Junior Rachel Bargabos of UR Women’s Cross Country competed at the NCAA Division III Cross Country Championships this past Saturday, posting a six-kilometer personal-best time of 22:06.40, and finished 81st out of 280 runners. On Nov. 11, she finished 13th out of 285 runners at the Atlantic Regional Championships, which qualified her for the championship meet.
What has contributed most to your successes this season?
I think that setting a goal prior to the beginning of the season and keeping it in sight the entire time is a really important part of being successful. If you train every day with your goals in the back of your mind, and if you allow them to motivate you, you’ve given yourself a pathway to success. Having great coaching and wonderful teammates every step of the way also gives you a support system that won’t let you let yourself down.
What does your typical weekly training schedule look like?
Our first workout of each week is typically early Tuesday morning. We meet at 7 a.m. on the track and do some harder running — intervals, repeats, tempo runs. We either race or have another workout on Saturday, and we do our long runs on Sunday. The other days of the week are usually filled with easy runs to recover and hit our weekly mileage. Upperclassmen are in charge of their own mileage, so I held 55-60 miles a week during most of the season after hitting a summer peak of 80.
How important is your team to you despite cross country being an individual sport?
Very. I would argue that cross country is more of a team sport — you’re running for the team and for each other. You not only have a desire to perform well for yourself, but for your teammates. We get each other through some tough training and racing that would be extraordinarily difficult to do alone, and we are better because we do it together. There’s a certain bond that forms between people that share the pain and joy that is running, and it can pull you through just about anything.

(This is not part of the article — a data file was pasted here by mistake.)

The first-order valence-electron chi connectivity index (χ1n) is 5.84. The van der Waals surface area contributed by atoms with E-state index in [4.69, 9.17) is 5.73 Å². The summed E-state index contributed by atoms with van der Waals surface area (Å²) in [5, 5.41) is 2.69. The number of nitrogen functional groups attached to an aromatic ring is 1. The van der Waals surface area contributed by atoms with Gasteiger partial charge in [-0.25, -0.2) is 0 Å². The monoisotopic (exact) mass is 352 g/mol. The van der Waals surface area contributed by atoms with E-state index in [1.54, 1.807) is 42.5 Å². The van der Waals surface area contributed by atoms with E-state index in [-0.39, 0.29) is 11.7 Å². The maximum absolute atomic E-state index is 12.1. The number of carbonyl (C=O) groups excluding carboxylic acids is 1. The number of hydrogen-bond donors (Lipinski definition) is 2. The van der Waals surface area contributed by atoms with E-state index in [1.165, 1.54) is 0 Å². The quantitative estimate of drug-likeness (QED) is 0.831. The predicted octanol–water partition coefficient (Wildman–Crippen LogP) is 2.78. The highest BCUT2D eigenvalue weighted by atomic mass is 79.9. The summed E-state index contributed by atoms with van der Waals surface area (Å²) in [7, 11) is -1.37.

In what ways have you changed as a runner since coming to UR?
I have definitely learned to run smarter. I am better at listening to my body, at knowing when I need to take an easy day and when I can push myself farther. I’ve learned how to train and race with a team of extremely talented women. I’ve had to learn to set easily attainable and not-so- easily-attainable goals and allow myself to enjoy the moment when I reach one.
What is your favorite thing about your sport?
It is a measure of both your mental and physical strength. You can be in physically great shape, but if you don’t train your mind to be strong, you won’t be nearly as successful. The mental and physical focus and discipline needed in this sport are needed to succeed in many other areas of life and because of that, by improving yourself as a runner, you are also improving yourself as a person.
How and when did you get into running?
I started running track around 7th grade, but I wouldn’t say I was very into it at that point. I began running cross country my freshman year of high school because I was pressured into it by one of my friends and I absolutely loved it. I haven’t stopped running since.
What is something not many people know about you?
I grew up in a castle. My parents run a wedding business there, and it was a wonderful place to grow up.
What is your favorite holiday, and why?
Halloween — mostly because my birthday is the next day and I can buy all the discount candy.